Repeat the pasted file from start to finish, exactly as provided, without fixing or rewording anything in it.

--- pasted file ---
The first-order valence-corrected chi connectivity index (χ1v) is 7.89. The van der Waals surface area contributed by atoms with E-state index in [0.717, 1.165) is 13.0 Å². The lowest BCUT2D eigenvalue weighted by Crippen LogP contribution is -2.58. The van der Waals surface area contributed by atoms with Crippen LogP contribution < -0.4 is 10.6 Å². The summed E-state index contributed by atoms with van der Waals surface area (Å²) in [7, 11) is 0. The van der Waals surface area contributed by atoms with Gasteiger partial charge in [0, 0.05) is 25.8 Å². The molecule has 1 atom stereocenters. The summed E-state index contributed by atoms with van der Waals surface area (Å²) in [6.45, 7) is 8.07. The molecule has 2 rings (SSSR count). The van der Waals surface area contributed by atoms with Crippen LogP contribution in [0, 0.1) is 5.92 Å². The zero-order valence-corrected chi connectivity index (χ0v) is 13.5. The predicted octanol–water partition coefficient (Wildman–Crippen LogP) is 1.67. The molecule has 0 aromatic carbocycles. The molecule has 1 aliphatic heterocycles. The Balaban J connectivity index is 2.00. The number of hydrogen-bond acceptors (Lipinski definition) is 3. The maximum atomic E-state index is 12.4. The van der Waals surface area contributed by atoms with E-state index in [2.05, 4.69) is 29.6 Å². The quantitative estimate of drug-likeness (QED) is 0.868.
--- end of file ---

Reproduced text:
The first-order valence-corrected chi connectivity index (χ1v) is 7.89. The van der Waals surface area contributed by atoms with E-state index in [0.717, 1.165) is 13.0 Å². The lowest BCUT2D eigenvalue weighted by Crippen LogP contribution is -2.58. The van der Waals surface area contributed by atoms with Crippen LogP contribution < -0.4 is 10.6 Å². The summed E-state index contributed by atoms with van der Waals surface area (Å²) in [7, 11) is 0. The van der Waals surface area contributed by atoms with Gasteiger partial charge in [0, 0.05) is 25.8 Å². The molecule has 1 atom stereocenters. The summed E-state index contributed by atoms with van der Waals surface area (Å²) in [6.45, 7) is 8.07. The molecule has 2 rings (SSSR count). The van der Waals surface area contributed by atoms with Crippen LogP contribution in [0, 0.1) is 5.92 Å². The zero-order valence-corrected chi connectivity index (χ0v) is 13.5. The predicted octanol–water partition coefficient (Wildman–Crippen LogP) is 1.67. The molecule has 0 aromatic carbocycles. The molecule has 1 aliphatic heterocycles. The Balaban J connectivity index is 2.00. The number of hydrogen-bond acceptors (Lipinski definition) is 3. The maximum atomic E-state index is 12.4. The van der Waals surface area contributed by atoms with E-state index in [2.05, 4.69) is 29.6 Å². The quantitative estimate of drug-likeness (QED) is 0.868.